Analyzing Learner's Participation in a WordPress-based Personal Teaching Environment
Type of work: Communication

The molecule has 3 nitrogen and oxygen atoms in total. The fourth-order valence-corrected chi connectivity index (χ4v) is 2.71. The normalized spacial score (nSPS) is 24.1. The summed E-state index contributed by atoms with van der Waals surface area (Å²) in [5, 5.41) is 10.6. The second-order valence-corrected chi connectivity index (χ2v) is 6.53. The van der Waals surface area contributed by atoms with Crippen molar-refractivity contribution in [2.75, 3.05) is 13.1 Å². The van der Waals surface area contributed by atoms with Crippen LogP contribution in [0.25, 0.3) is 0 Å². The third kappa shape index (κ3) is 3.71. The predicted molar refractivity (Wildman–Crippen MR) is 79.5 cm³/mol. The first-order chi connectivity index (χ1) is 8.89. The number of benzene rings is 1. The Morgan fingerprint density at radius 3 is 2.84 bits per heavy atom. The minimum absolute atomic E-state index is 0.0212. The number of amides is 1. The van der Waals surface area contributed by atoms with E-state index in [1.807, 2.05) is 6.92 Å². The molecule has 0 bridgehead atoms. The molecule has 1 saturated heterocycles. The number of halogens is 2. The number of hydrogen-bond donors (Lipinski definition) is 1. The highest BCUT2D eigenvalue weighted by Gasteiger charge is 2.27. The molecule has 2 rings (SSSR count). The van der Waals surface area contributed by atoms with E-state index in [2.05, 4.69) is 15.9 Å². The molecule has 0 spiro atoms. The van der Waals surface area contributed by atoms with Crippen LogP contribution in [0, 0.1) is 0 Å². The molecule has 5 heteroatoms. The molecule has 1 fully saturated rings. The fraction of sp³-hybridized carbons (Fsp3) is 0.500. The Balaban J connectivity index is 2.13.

Just as there has been a growing interest on personal learning environments as useful learning tools, interest should be also paid to “personal teaching environments”, light open source content management systems (CMS), such as WordPress or Drupal, that, configured in an appropriate way, allow a teacher to set up quickly and easily an open environment for a virtual classroom. In this paper we describe a reputation scheme that can be used to rank resources in a blog (posts, comments and even other users) according to the interaction they generate. Most blogs allow users the possibility of browsing recent posts, but finding older posts (and other blog contents) can be a difficult task. Using the proposed reputation scheme, users would be able to find the most interesting resources, thus breaking the imposed timeline of a blogbased light CMS. Our experiments show that the number of comments and votes is not enough for determining the importance of a post (or a comment). On the other hand, the structure of the graph (i.e. the number and depth of the branches representing discussions around a post) is a more interesting indicator of post relevance. In order to do so, we have manually labeled each post according to its importance and we have tested several measures trying to determine the “optimal” one, which is based on graph path lengths. Then we have tried to compute a weighted metric combining some of these measures using principal component analysis. Our results show that we can automatically detect the most relevant posts and comments. Once implemented as a WordPress plugin, we expect this reputation scheme to help learners to better follow and engage into blogbased open courses.